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    When a Veteran starts considering whether or not to file a VA Disability Claim, there are a lot of questions that he or she tends to ask. Over the last 10 years, the following are the 14 most common basic questions I am asked about ...
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  • Can a 100 percent Disabled Veteran Work and Earn an Income?

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    You’ve just been rated 100% disabled by the Veterans Affairs. After the excitement of finally having the rating you deserve wears off, you start asking questions. One of the first questions that you might ask is this: It’s a legitimate question – rare is the Veteran that finds themselves sitting on the couch eating bon-bons … Continue reading

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Blackhawk12

Am I On The Right Track?

Question

I was hoping of some guidance to see if I was on the right track with regards to my claim. Not to rehash everything, but I filed for several items (knees, back, skin rask, PTSD) after returning from Iraq. I did a very poor job in my case and upon receiving my rating decision I was denied on all items. I take full responsibility for not using a VSO or seeking assistance, but it is in the past. A few weeks ago I submitted a NOD through a VSO, well within the one year time frame so at least I did that right.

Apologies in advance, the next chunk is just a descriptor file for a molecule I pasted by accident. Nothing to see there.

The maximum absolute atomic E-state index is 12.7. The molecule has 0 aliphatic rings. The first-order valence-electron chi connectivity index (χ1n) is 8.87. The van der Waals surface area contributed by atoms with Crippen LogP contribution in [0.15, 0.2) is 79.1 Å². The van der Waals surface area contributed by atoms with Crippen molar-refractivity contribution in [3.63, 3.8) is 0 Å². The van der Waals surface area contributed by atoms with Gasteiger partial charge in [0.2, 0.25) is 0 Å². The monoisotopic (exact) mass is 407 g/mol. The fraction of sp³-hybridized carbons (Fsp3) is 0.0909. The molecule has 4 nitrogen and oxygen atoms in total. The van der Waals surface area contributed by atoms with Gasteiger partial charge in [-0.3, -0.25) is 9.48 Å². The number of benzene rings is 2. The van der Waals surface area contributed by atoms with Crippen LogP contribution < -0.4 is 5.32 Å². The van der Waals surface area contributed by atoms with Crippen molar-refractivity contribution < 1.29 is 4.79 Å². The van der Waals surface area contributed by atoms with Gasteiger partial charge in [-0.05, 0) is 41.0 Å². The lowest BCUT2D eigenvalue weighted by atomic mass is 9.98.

My problem was the fact that I was seen in Iraq by medical personnel for ALL the issues that I applied for. However, I was at a very isolated base and when I was examined for the issue I was just haded some Motrin, Ambien, or a guaze pad. As far as I can tell none of the information is anywhere in my medical records. Shame on me for not making sure it was documented.

Will my post-deployment health re-assessment (PDHRA) be of any assistance in my situation (all of the issues are noted in it and it was completed 1-2 months after getting back)?